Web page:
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Being Honest About Ritual Circumcision

I don’t get squeamish watching a bris take place. And I’ve seen my fair share. However, I have been getting squeamish lately over the many news items concerning the legality and morality of ritual circumcision, a required Jewish life-cycle event for thousands of years.

When discussing brit milah (Jewish ritual circumcision), I believe it is important to be open and honest. I firmly believe that this mitzvah (commandment) is of paramount importance to the Jewish people and that we must ensure that it is done safely throughout the world to ensure that it continues for generations to come.


The Centers for Disease Control and Prevention (CDC) recently published a report revealing that a total of 11 newborn males were infected by the herpes simplex virus in New York City between November 2000 and December 2011. Of these 11 cases, the parents of 6 of the newborns acknowledged that the mohel (ritual circumcisor) had performed metzitza b’peh during the bris.  Metzitza b’peh is when the mohel places his mouth directly on the newly circumcised penis and sucks blood away from the wound. The vast majority of physicians have ruled that this aspect of the brit milah ritual must be forbidden for the obvious health risks involved.

Many people presume that only the most ultra-Orthodox communities still include metzitza b’peh in the bris ceremony. However, this month I heard of a bris that took place at Keter Torah Synagogue, a local Sephardic congregation in West Bloomfield, Michigan in which the mohel in fact performed metzitza b’peh. It is imperative that Jewish physicians and other Jewish professionals in the health care industry as well as rabbis insist that metzitza b’peh is no longer practiced. The health risks are evident and with Jewish ritual circumcision under attack, it is unwise to allow an unhealthy and dangerous aspect of the ritual to persist.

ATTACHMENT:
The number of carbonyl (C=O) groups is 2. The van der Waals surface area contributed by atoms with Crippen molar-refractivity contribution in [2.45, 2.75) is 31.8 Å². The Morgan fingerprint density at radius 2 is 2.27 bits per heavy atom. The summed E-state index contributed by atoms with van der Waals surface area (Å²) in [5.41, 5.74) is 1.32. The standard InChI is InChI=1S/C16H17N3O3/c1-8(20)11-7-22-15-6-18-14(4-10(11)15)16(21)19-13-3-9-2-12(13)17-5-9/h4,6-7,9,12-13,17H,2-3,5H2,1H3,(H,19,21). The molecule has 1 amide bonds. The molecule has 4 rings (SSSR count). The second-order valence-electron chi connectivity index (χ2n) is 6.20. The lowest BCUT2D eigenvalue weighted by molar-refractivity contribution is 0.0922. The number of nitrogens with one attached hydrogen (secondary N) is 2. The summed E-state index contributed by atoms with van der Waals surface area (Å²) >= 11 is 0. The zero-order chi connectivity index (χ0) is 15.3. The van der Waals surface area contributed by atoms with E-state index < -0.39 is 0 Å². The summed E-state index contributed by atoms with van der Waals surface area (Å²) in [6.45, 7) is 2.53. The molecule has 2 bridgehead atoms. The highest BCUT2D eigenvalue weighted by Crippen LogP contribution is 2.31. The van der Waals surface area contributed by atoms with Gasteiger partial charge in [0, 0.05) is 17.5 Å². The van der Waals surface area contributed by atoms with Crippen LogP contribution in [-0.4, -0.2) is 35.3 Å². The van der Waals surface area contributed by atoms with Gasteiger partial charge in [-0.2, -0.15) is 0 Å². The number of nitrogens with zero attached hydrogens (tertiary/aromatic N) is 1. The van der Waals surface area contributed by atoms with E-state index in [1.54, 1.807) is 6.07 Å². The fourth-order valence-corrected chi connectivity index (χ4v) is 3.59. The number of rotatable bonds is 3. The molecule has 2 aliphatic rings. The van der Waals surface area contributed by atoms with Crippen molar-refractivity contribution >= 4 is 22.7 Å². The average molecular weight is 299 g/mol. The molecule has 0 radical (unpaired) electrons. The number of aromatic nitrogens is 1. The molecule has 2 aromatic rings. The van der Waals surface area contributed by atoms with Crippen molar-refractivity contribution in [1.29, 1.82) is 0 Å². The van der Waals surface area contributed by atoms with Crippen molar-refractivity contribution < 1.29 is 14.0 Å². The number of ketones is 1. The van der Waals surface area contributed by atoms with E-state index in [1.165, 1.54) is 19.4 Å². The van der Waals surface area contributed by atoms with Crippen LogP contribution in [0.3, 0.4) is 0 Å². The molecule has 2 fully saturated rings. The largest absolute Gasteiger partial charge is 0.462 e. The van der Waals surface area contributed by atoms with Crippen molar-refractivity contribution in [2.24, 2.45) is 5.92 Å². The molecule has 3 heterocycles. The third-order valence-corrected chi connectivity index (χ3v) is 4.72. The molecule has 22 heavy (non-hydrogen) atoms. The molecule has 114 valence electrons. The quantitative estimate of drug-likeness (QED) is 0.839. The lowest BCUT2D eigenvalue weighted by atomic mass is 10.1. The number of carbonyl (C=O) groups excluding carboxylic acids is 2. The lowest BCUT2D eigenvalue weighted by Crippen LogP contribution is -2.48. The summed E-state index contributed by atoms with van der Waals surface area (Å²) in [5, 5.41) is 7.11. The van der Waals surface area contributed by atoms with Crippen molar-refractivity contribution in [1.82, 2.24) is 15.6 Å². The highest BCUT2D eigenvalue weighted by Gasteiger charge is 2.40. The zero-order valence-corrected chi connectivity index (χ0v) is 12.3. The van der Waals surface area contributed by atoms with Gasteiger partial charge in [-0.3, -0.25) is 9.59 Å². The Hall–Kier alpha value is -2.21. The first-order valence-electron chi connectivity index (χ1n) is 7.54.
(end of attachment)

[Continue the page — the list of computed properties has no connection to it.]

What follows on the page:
Just one year ago, there was a ballot measure to ban circumcision in San Francisco. That measure would have outlawed circumcision on males younger than 18, except in cases of medical necessity. No religious exemptions would be permitted according to this measure. While that measure was shot down, a German court this week banned the circumcision of young boys for religious reasons. This ban on ritual circumcision applies to the Cologne region of Germany. According to MSNBC:

The court in the western city of Cologne handed down the decision on Tuesday in the case of a doctor who was prosecuted for circumcising a four-year-old Muslim boy. The doctor circumcised the boy in November 2010 and gave him four stitches, the Guardian reported. When the boy started bleeding two days later, his parents took him to Cologne’s University hospital, where officials called police. The doctor was ultimately acquitted on the grounds that he had not broken a law. The court ruled that involuntary religious circumcision should be made illegal because it could inflict serious bodily harm on people who had not consented to it. The ruling said boys who consciously decided to be circumcised could have the operation. No age restriction was given, or any more specific details.

The Central Council of Jews in Germany called the ruling an “unprecedented and dramatic intrusion” of the right to religious freedom and an “outrageous and insensitive” act.

Several Conservative Jewish groups including Masorti Olami, Masorti Europe and the Rabbinical Assembly of Europe have joined with the Central Council of Jews in Germany in condemning the decision of the district Court in Cologne. In a joint statement, they explained:

The circumcision of 8 day old male babies remains an important and meaningful rite in the lives of Jews all over the world. No other country has outlawed circumcision and this new legal decision impinges upon the religious freedom of Germany’s citizens be they Jewish or Muslim and the rights of other parents who wish to circumcise their sons.